Monday, October 17, 2011

The Story of Alien Contactee George Adamski, including Free EBook, Flying Saucers Have Landed


George Adamski, (1891–1965)



"Professor Adamski" to his acolytes, though in reality a worker at a hamburger stand on the southern slope of Mount Palomar (home to what was then the world's largest optical telescope), who claimed to have made contact with flying saucers and their occupants. In his best-selling books, Flying Saucers Have Landed (1953) and Inside the Spaceships (1955), he wrote about encounters in the desert nearby with telepathic Venusians. The aliens were here because they were concerned about radiation from atomic explosions, too much of which, they said, would destroy the Earth. 

Such outlandish tales, though compelling to a lay-readership keen for what seemed like inside information about UFOs and sensitized to the issue of atomic weapons, helped further discourage scientists from becoming involved with the UFO controversy. As the historian Steven Dick has pointed out: "Scientists seemed as unwilling to distinguish a potentially credible UFO phenomenon from Adamski's claims as the public was to separate scientific belief in extraterrestrials from UFOs." (See ref. below.) The increasing vacuum left by science was filled by a variety of individuals and largely amateur organizations who investigated UFOs from the standpoint of favoring the extraterrestrial hypothesis. These included Donald Keyhoe, the Aerial Phenomena Research Organization, and the National Investigations Committee on Aerial Phenomena



The success of Adamski's books also suggests that many people at this time were prepared to entertain the idea that UFOs might have come from other planets within the solar system – an indication of the gulf that had opened up between modern astronomical knowledge and some of the quainter, folk notions of space. An interstellar origin for putative extraterrestrial spacecraft was at least scientifically feasible. But it had been widely recognized by astronomers since the turn of the century that, in the search for intelligence elsewhere, Earth's immediate neighbors looked decidedly unpromising.




Here is a free copy of Adamski's book Flying Saucers have Landed




Adamski Claim 


His best publicised claim was that on November 20, 1952 he and friends were in the Mojave Desert near Desert Center, California when they saw a large submarine-shaped object hovering in the sky.Adamski said he believed that the ship was looking for him so he went away from the main road. He claimed that a scout ship made of a type of translucent metal, landed nearby. Adamski claimed he and a human-like figure from another planet communicated telepathically and through hand signals. {Mohave Desert... Glowing translucent saucers? True! See NASA,"Frozen Smoke" Other witnesses have escribed the same type of discs and their occupants.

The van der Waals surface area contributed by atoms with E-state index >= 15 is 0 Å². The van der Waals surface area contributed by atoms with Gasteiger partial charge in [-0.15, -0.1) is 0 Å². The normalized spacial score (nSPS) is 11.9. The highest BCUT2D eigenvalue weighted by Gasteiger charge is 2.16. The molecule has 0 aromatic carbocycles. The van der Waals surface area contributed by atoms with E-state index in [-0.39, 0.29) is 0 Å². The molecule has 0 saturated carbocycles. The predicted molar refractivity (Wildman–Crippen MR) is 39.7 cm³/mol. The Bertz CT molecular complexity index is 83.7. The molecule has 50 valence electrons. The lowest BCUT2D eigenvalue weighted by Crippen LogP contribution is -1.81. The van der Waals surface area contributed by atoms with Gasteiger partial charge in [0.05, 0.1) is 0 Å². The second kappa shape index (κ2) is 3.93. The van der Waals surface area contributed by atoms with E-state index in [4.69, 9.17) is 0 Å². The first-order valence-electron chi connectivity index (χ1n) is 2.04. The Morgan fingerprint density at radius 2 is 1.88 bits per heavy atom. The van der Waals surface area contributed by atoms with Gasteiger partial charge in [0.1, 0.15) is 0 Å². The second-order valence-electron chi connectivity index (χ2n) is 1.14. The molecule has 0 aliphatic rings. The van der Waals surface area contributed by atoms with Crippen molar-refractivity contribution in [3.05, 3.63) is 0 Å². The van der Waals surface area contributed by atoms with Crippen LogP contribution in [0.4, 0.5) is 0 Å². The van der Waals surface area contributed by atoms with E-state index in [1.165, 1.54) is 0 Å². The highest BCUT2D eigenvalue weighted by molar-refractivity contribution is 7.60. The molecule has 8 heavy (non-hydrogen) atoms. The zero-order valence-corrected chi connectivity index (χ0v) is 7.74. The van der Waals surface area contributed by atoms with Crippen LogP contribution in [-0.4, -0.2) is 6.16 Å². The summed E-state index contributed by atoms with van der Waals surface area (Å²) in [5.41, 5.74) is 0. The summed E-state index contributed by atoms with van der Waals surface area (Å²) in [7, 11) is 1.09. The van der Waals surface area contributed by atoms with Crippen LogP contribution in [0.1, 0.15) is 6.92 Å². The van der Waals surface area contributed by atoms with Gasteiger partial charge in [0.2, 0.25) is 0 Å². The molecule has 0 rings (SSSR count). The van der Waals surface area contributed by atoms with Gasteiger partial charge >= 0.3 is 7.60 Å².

Adamski said the ET, named Orthon, was from Venus and expressed to Adamski
his concern over the development of nuclear weapons and the inability of men on earth to have their spiritual growth keep pace with their technology. Adamski claimed he and George Hunt Williamson were able to take plaster casts of what he claimed were the Venusian's footprints which contained mysterious symbols. Ufologists claim some of these casts are located today at Castle Leslie in Ireland but no evidence of this has been produced.



Adamski later claimed to meet other people from other planets (mostly from Venus but also from Mars and Saturn) and said he was taken on flights by them, including one around the moon where he observed valleys and bases.{Not unusual, today it is believed there are bases on many planets and the moon }He had considerable support from UFO proponents worldwide, but also attracted much scorn, TIME magazine going so far as to call him "a crackpot from California". 

The discovery that Venus and other planets in the solar system wereunable to sustain any form of life, however, severely damaged his integrity. The photographs taken by the first Soviet lunar probe in 1959 he denounced as fakes, and after he announced he was going to Saturn for a conference, many of his supporters became disaffected and his reputation rapidly declined. He died, aged 74, of a heart attack, in Maryland.

To say that Adamski was eccentric is a bit of an understatement but his photographs and interviews (which were many) we not considered to be a hoax. 

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